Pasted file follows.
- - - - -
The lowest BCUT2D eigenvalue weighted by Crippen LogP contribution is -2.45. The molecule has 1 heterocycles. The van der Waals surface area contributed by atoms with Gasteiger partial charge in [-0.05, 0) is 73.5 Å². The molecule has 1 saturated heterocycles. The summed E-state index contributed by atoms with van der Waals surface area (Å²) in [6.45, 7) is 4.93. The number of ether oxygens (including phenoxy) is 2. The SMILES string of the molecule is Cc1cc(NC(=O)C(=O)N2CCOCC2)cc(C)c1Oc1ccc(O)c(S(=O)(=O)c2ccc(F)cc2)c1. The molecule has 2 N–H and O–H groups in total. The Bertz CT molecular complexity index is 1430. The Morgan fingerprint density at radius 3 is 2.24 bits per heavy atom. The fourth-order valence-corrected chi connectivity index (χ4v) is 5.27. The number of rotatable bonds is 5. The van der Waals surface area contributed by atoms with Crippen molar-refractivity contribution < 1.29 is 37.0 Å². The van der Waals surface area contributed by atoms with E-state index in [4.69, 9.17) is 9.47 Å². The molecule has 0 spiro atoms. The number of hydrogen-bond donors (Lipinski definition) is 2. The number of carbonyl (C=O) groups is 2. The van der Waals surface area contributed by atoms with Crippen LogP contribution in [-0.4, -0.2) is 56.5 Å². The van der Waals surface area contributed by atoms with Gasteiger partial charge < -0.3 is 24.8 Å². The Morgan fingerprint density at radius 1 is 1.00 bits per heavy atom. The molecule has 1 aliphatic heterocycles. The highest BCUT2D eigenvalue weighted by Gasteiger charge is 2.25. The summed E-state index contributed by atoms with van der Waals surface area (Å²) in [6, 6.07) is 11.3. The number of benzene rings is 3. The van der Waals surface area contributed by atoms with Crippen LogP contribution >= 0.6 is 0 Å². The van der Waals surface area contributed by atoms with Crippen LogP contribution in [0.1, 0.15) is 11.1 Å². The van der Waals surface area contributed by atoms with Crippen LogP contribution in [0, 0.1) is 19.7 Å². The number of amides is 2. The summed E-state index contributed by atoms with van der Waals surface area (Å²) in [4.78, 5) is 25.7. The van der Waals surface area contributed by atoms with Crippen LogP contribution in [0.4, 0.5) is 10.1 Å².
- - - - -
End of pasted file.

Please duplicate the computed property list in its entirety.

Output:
The lowest BCUT2D eigenvalue weighted by Crippen LogP contribution is -2.45. The molecule has 1 heterocycles. The van der Waals surface area contributed by atoms with Gasteiger partial charge in [-0.05, 0) is 73.5 Å². The molecule has 1 saturated heterocycles. The summed E-state index contributed by atoms with van der Waals surface area (Å²) in [6.45, 7) is 4.93. The number of ether oxygens (including phenoxy) is 2. The SMILES string of the molecule is Cc1cc(NC(=O)C(=O)N2CCOCC2)cc(C)c1Oc1ccc(O)c(S(=O)(=O)c2ccc(F)cc2)c1. The molecule has 2 N–H and O–H groups in total. The Bertz CT molecular complexity index is 1430. The Morgan fingerprint density at radius 3 is 2.24 bits per heavy atom. The fourth-order valence-corrected chi connectivity index (χ4v) is 5.27. The number of rotatable bonds is 5. The van der Waals surface area contributed by atoms with Crippen molar-refractivity contribution < 1.29 is 37.0 Å². The van der Waals surface area contributed by atoms with E-state index in [4.69, 9.17) is 9.47 Å². The molecule has 0 spiro atoms. The number of hydrogen-bond donors (Lipinski definition) is 2. The number of carbonyl (C=O) groups is 2. The van der Waals surface area contributed by atoms with Crippen LogP contribution in [-0.4, -0.2) is 56.5 Å². The van der Waals surface area contributed by atoms with Gasteiger partial charge < -0.3 is 24.8 Å². The Morgan fingerprint density at radius 1 is 1.00 bits per heavy atom. The molecule has 1 aliphatic heterocycles. The highest BCUT2D eigenvalue weighted by Gasteiger charge is 2.25. The summed E-state index contributed by atoms with van der Waals surface area (Å²) in [6, 6.07) is 11.3. The number of benzene rings is 3. The van der Waals surface area contributed by atoms with Crippen LogP contribution >= 0.6 is 0 Å². The van der Waals surface area contributed by atoms with Crippen LogP contribution in [0.1, 0.15) is 11.1 Å². The van der Waals surface area contributed by atoms with Crippen LogP contribution in [0, 0.1) is 19.7 Å². The number of amides is 2. The summed E-state index contributed by atoms with van der Waals surface area (Å²) in [4.78, 5) is 25.7. The van der Waals surface area contributed by atoms with Crippen LogP contribution in [0.4, 0.5) is 10.1 Å².